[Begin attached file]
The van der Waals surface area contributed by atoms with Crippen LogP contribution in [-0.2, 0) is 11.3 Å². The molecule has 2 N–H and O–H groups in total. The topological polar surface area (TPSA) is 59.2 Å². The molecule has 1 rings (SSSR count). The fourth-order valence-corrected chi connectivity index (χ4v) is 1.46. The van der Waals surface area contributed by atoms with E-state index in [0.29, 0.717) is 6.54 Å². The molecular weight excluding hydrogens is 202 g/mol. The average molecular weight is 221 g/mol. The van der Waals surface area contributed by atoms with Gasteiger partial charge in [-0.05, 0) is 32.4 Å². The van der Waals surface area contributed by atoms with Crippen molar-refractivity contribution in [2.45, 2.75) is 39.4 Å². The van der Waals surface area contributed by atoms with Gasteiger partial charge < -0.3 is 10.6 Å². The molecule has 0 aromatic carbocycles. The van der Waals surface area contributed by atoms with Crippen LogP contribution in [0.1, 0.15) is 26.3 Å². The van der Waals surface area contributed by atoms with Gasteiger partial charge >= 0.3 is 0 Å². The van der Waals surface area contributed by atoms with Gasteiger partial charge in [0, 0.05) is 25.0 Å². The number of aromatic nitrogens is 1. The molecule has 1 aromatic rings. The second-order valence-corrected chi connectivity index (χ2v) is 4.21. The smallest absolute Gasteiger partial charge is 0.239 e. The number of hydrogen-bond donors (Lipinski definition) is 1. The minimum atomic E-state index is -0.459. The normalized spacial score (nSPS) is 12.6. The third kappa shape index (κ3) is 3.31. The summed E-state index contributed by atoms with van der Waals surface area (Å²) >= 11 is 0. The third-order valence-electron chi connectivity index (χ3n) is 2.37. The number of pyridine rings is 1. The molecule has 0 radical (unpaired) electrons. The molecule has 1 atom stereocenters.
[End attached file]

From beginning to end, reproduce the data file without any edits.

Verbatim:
The van der Waals surface area contributed by atoms with Crippen LogP contribution in [-0.2, 0) is 11.3 Å². The molecule has 2 N–H and O–H groups in total. The topological polar surface area (TPSA) is 59.2 Å². The molecule has 1 rings (SSSR count). The fourth-order valence-corrected chi connectivity index (χ4v) is 1.46. The van der Waals surface area contributed by atoms with E-state index in [0.29, 0.717) is 6.54 Å². The molecular weight excluding hydrogens is 202 g/mol. The average molecular weight is 221 g/mol. The van der Waals surface area contributed by atoms with Gasteiger partial charge in [-0.05, 0) is 32.4 Å². The van der Waals surface area contributed by atoms with Crippen molar-refractivity contribution in [2.45, 2.75) is 39.4 Å². The van der Waals surface area contributed by atoms with Gasteiger partial charge < -0.3 is 10.6 Å². The molecule has 0 aromatic carbocycles. The van der Waals surface area contributed by atoms with Crippen LogP contribution in [0.1, 0.15) is 26.3 Å². The van der Waals surface area contributed by atoms with Gasteiger partial charge >= 0.3 is 0 Å². The van der Waals surface area contributed by atoms with Gasteiger partial charge in [0, 0.05) is 25.0 Å². The number of aromatic nitrogens is 1. The molecule has 1 aromatic rings. The second-order valence-corrected chi connectivity index (χ2v) is 4.21. The smallest absolute Gasteiger partial charge is 0.239 e. The number of hydrogen-bond donors (Lipinski definition) is 1. The minimum atomic E-state index is -0.459. The normalized spacial score (nSPS) is 12.6. The third kappa shape index (κ3) is 3.31. The summed E-state index contributed by atoms with van der Waals surface area (Å²) >= 11 is 0. The third-order valence-electron chi connectivity index (χ3n) is 2.37. The number of pyridine rings is 1. The molecule has 0 radical (unpaired) electrons. The molecule has 1 atom stereocenters.